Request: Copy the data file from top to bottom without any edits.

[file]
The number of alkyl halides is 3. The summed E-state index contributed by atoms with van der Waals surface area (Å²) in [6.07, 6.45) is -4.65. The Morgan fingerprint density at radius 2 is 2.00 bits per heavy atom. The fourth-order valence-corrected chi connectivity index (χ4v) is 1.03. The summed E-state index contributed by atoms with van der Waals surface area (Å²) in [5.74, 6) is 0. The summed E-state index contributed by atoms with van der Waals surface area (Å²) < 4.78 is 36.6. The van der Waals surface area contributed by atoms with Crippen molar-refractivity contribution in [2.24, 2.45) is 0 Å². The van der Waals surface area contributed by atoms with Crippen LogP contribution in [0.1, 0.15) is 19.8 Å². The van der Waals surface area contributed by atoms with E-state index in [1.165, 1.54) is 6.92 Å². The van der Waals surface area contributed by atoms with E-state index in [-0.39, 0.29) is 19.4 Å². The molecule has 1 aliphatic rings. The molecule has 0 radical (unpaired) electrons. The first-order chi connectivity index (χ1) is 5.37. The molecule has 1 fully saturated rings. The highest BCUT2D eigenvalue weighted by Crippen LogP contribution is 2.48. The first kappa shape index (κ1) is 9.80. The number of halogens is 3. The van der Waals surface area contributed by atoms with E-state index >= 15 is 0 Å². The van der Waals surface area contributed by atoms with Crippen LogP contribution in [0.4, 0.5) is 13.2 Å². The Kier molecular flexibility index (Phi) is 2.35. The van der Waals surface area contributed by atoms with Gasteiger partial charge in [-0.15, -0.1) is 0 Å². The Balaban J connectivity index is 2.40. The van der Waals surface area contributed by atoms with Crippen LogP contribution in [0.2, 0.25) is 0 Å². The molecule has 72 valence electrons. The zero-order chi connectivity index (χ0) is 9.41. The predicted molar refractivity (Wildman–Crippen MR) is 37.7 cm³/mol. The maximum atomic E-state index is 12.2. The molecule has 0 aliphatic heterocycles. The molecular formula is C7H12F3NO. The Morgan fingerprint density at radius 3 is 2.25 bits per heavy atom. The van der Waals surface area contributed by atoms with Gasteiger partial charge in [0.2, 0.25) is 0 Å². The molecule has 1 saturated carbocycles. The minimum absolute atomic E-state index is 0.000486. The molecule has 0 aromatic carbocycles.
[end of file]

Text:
The number of alkyl halides is 3. The summed E-state index contributed by atoms with van der Waals surface area (Å²) in [6.07, 6.45) is -4.65. The Morgan fingerprint density at radius 2 is 2.00 bits per heavy atom. The fourth-order valence-corrected chi connectivity index (χ4v) is 1.03. The summed E-state index contributed by atoms with van der Waals surface area (Å²) in [5.74, 6) is 0. The summed E-state index contributed by atoms with van der Waals surface area (Å²) < 4.78 is 36.6. The van der Waals surface area contributed by atoms with Crippen molar-refractivity contribution in [2.24, 2.45) is 0 Å². The van der Waals surface area contributed by atoms with Crippen LogP contribution in [0.1, 0.15) is 19.8 Å². The van der Waals surface area contributed by atoms with E-state index in [1.165, 1.54) is 6.92 Å². The van der Waals surface area contributed by atoms with E-state index in [-0.39, 0.29) is 19.4 Å². The molecule has 1 aliphatic rings. The molecule has 0 radical (unpaired) electrons. The first-order chi connectivity index (χ1) is 5.37. The molecule has 1 fully saturated rings. The highest BCUT2D eigenvalue weighted by Crippen LogP contribution is 2.48. The first kappa shape index (κ1) is 9.80. The number of halogens is 3. The van der Waals surface area contributed by atoms with E-state index >= 15 is 0 Å². The van der Waals surface area contributed by atoms with Crippen LogP contribution in [0.4, 0.5) is 13.2 Å². The Kier molecular flexibility index (Phi) is 2.35. The van der Waals surface area contributed by atoms with Gasteiger partial charge in [-0.15, -0.1) is 0 Å². The Balaban J connectivity index is 2.40. The van der Waals surface area contributed by atoms with Crippen LogP contribution in [0.2, 0.25) is 0 Å². The molecule has 72 valence electrons. The zero-order chi connectivity index (χ0) is 9.41. The predicted molar refractivity (Wildman–Crippen MR) is 37.7 cm³/mol. The maximum atomic E-state index is 12.2. The molecule has 0 aliphatic heterocycles. The molecular formula is C7H12F3NO. The Morgan fingerprint density at radius 3 is 2.25 bits per heavy atom. The van der Waals surface area contributed by atoms with Gasteiger partial charge in [0.2, 0.25) is 0 Å². The molecule has 1 saturated carbocycles. The minimum absolute atomic E-state index is 0.000486. The molecule has 0 aromatic carbocycles.